Geography apparently matters when it comes to remote work. A recent study found that remote workers are most common in the Northeast, the Pacific Northwest, and Northern California. Colorado, Utah, and Minnesota are hotspots, too. In fact, Colorado and Maryland are the top states, each boasting more than 37% of people regularly working at home. But one locale is even higher. Washington DC – with 54% remote workers – has the highest percentage in the nation.

States with the lowest percentage of remote workers – all under 16% – include North Dakota, Arkansas, Wyoming, Louisiana, and Mississippi. Mississippi has fewer than 12% remote workers.

Remote workers tend to concentrate near big cities and centers of technology or finance – wherever you might find knowledge workers. (Knowledge workers are typically desk workers.) But as remote work technology is adopted by a growing body of workers in lower tech types of jobs, we should expect to see rates of remote workers rising elsewhere in the future.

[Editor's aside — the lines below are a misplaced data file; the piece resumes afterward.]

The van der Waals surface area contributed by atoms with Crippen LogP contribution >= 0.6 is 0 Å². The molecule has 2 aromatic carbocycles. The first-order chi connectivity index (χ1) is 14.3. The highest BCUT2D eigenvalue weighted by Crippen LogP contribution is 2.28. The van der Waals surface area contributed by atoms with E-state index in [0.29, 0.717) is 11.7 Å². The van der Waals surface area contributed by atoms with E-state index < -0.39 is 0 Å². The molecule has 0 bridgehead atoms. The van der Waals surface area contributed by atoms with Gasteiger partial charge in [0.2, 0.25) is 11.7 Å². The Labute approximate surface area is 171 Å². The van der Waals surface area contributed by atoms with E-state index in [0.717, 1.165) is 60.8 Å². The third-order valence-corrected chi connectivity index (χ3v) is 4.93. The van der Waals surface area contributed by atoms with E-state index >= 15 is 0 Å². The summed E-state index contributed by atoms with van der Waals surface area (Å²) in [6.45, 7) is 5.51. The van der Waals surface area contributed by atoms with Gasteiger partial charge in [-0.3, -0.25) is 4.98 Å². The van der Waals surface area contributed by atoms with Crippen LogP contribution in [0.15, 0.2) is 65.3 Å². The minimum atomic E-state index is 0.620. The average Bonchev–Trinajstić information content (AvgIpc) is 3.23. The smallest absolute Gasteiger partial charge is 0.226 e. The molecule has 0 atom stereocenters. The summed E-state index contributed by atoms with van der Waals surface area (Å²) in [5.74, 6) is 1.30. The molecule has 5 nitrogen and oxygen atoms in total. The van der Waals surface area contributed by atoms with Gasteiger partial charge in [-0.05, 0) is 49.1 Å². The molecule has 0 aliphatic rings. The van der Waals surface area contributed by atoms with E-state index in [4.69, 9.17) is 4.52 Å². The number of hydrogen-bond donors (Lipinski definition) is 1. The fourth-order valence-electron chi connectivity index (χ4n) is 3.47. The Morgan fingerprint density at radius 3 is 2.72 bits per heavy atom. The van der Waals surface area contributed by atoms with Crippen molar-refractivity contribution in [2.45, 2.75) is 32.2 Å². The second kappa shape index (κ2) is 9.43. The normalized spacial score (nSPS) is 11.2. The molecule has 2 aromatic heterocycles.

Highest and Lowest Remote Worker Share

Source: SelectSoftware Reviews

5. Hybrid and Fully Remote Work Are Quite Different

You might be wondering why remote workers congregate near knowledge hubs when they could live anywhere. After all, they’re remote, right? Well, it seems that the extent to which people work from home produces different migration and economic patterns. In other words, hybrid and fully remote work are not uniform.

A recent study shows that hybrid work is, in some ways, more like fully in-person work than it is to fully remote work. In hybrid work, workers still see colleagues in person periodically. And they still must live within a commutable distance, albeit a greater distance than for fully in-person work. By contrast, fully remote workers “can sever the connection between individuals and their local labor markets.” 

Whereas hybrid working has increased migration rates to suburbs surrounding knowledge centers, full-remote work impacts long-distance migration rates.